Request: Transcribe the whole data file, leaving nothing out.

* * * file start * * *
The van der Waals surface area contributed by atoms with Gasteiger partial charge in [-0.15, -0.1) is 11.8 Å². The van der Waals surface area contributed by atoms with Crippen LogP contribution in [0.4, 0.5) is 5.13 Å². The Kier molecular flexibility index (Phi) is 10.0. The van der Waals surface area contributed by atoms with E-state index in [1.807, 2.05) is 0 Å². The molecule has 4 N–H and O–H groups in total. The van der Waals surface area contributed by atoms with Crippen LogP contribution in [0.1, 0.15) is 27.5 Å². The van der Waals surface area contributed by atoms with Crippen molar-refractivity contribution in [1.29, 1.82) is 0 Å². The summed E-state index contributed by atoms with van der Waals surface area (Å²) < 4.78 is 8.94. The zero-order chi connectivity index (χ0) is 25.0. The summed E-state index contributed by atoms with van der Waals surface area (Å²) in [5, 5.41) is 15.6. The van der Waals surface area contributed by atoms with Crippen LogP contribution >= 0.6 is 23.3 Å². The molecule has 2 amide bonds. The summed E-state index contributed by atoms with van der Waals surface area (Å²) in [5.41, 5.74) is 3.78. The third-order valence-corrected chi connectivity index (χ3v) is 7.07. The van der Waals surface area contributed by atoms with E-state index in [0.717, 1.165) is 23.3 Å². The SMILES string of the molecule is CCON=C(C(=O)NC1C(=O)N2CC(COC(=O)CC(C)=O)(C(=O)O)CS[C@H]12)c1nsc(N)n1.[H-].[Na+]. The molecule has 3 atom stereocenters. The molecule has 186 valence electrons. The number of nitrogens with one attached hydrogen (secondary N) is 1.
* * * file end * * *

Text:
The van der Waals surface area contributed by atoms with Gasteiger partial charge in [-0.15, -0.1) is 11.8 Å². The van der Waals surface area contributed by atoms with Crippen LogP contribution in [0.4, 0.5) is 5.13 Å². The Kier molecular flexibility index (Phi) is 10.0. The van der Waals surface area contributed by atoms with E-state index in [1.807, 2.05) is 0 Å². The molecule has 4 N–H and O–H groups in total. The van der Waals surface area contributed by atoms with Crippen LogP contribution in [0.1, 0.15) is 27.5 Å². The van der Waals surface area contributed by atoms with Crippen molar-refractivity contribution in [1.29, 1.82) is 0 Å². The summed E-state index contributed by atoms with van der Waals surface area (Å²) < 4.78 is 8.94. The zero-order chi connectivity index (χ0) is 25.0. The summed E-state index contributed by atoms with van der Waals surface area (Å²) in [5, 5.41) is 15.6. The van der Waals surface area contributed by atoms with Crippen LogP contribution >= 0.6 is 23.3 Å². The molecule has 2 amide bonds. The summed E-state index contributed by atoms with van der Waals surface area (Å²) in [5.41, 5.74) is 3.78. The third-order valence-corrected chi connectivity index (χ3v) is 7.07. The van der Waals surface area contributed by atoms with E-state index in [0.717, 1.165) is 23.3 Å². The SMILES string of the molecule is CCON=C(C(=O)NC1C(=O)N2CC(COC(=O)CC(C)=O)(C(=O)O)CS[C@H]12)c1nsc(N)n1.[H-].[Na+]. The molecule has 3 atom stereocenters. The molecule has 186 valence electrons. The number of nitrogens with one attached hydrogen (secondary N) is 1.